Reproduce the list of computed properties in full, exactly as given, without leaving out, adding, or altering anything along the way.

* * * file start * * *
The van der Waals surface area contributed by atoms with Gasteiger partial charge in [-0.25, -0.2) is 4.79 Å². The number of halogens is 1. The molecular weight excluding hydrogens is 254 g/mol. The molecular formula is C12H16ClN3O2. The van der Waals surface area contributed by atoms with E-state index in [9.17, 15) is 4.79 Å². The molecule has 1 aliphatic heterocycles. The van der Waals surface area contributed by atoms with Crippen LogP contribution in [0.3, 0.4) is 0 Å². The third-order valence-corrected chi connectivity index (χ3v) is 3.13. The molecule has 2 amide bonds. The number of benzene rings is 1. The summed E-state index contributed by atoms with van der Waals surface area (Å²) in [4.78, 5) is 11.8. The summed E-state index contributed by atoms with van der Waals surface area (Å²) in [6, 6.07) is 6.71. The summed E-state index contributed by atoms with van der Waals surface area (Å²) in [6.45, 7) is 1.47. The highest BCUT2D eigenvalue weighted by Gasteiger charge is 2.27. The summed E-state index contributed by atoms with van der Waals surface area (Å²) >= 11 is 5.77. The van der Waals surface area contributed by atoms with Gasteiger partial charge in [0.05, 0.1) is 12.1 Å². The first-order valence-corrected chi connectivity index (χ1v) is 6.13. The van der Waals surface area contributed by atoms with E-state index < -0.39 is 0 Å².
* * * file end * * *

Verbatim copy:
The van der Waals surface area contributed by atoms with Gasteiger partial charge in [-0.25, -0.2) is 4.79 Å². The number of halogens is 1. The molecular weight excluding hydrogens is 254 g/mol. The molecular formula is C12H16ClN3O2. The van der Waals surface area contributed by atoms with E-state index in [9.17, 15) is 4.79 Å². The molecule has 1 aliphatic heterocycles. The van der Waals surface area contributed by atoms with Crippen LogP contribution in [0.3, 0.4) is 0 Å². The third-order valence-corrected chi connectivity index (χ3v) is 3.13. The molecule has 2 amide bonds. The number of benzene rings is 1. The summed E-state index contributed by atoms with van der Waals surface area (Å²) in [4.78, 5) is 11.8. The summed E-state index contributed by atoms with van der Waals surface area (Å²) in [6, 6.07) is 6.71. The summed E-state index contributed by atoms with van der Waals surface area (Å²) in [6.45, 7) is 1.47. The highest BCUT2D eigenvalue weighted by Gasteiger charge is 2.27. The summed E-state index contributed by atoms with van der Waals surface area (Å²) >= 11 is 5.77. The van der Waals surface area contributed by atoms with Gasteiger partial charge in [0.05, 0.1) is 12.1 Å². The first-order valence-corrected chi connectivity index (χ1v) is 6.13. The van der Waals surface area contributed by atoms with E-state index < -0.39 is 0 Å².